In the image above, a student at Stony Brook University in 1968 reads The East Village Other, an underground newspaper, while sitting on the campus amid a pile of dirt/mud commonplace to a campus constantly under construction. So prevalent were the sights, sounds, and dirt of construction the students came to refer to themselves as “the mud people.”
Stony Brook University, on Long Island, New York, also hosted the full breadth of rock music’s eclecticism during the late sixties. In terms of sheer volume, the campus is a real standout, hosting more than any other single campus. And, like Drew, this pattern was the result of students efforts with not only little administration/faculty oversight, but often outright hostility.
The provocative, counterculture band The Fugs, pictured at right, performance on the campus proved controversial. While some students embraced the unconventional performance, others reacted with outrage, screaming in the face of the student who’d booked the band, Howie Klein. He followed the criticism with an editorial in The Statesman, the student newspaper, defending the choice.
Klein also met around the same time a young guitar player named Jimi James performing at a local club in New York and asked him to come play the campus. In the spring, 1968, that guitar player, now known as Jimi Hendrix, performed on the campus as part of the 1968 north American tour of The Jimi Hendrix Experience.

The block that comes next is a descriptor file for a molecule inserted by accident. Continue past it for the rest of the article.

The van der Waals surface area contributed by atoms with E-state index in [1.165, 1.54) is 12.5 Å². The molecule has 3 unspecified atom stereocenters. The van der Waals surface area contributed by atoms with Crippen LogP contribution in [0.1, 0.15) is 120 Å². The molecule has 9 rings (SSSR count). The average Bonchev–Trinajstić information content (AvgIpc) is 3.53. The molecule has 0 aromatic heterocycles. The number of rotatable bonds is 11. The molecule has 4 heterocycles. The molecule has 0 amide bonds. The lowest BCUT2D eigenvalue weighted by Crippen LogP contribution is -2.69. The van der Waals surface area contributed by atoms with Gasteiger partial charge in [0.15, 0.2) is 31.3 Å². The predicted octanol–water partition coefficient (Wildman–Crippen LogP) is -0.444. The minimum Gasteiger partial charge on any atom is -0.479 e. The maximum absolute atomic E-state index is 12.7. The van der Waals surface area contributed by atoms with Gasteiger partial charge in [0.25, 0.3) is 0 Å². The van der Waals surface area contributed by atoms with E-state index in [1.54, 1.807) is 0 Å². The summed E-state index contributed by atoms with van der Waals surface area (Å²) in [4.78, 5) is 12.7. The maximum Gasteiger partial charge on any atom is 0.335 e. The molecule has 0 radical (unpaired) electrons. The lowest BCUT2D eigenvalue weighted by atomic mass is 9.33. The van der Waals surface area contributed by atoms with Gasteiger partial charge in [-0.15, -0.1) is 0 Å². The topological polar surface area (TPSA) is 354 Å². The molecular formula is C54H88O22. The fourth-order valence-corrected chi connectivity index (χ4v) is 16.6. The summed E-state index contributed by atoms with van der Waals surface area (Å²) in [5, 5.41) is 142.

A similarly personal encounter resulted in The Jefferson Airplane performing on the campus too.
Howie Klein, Sandy Pearlman and Richard Meltzer, pictured above, more than any other students were responsible for the development of rock music culture on the campus.
Likewise, the campus culture at Drew University turned decidedly “counterculture” following 1967.
Glenn Redbord, at right, launched the practice of booking rock and roll concerts on the campus in 1966. Redbord’s successor, Greg Granquist below… Dave Marsden, pictured below right, followed and kept the Social Committee very active bringing rock music acts to campus.
Front page tribute to Jimi Hendrix and Janis Joplin following their deaths.
The student-run newspaper, The Acorn, played a key role in running ads for up-coming concerts, album/concert reviews, and analyses of of the rock/blues genre.
The Acorn became a member/subscriber to the Liberation News Service. The content soon reflected broader, countercultural shifts, such as the “comix” of R. Crumb, above, and others, alongside much dissident and subversive content.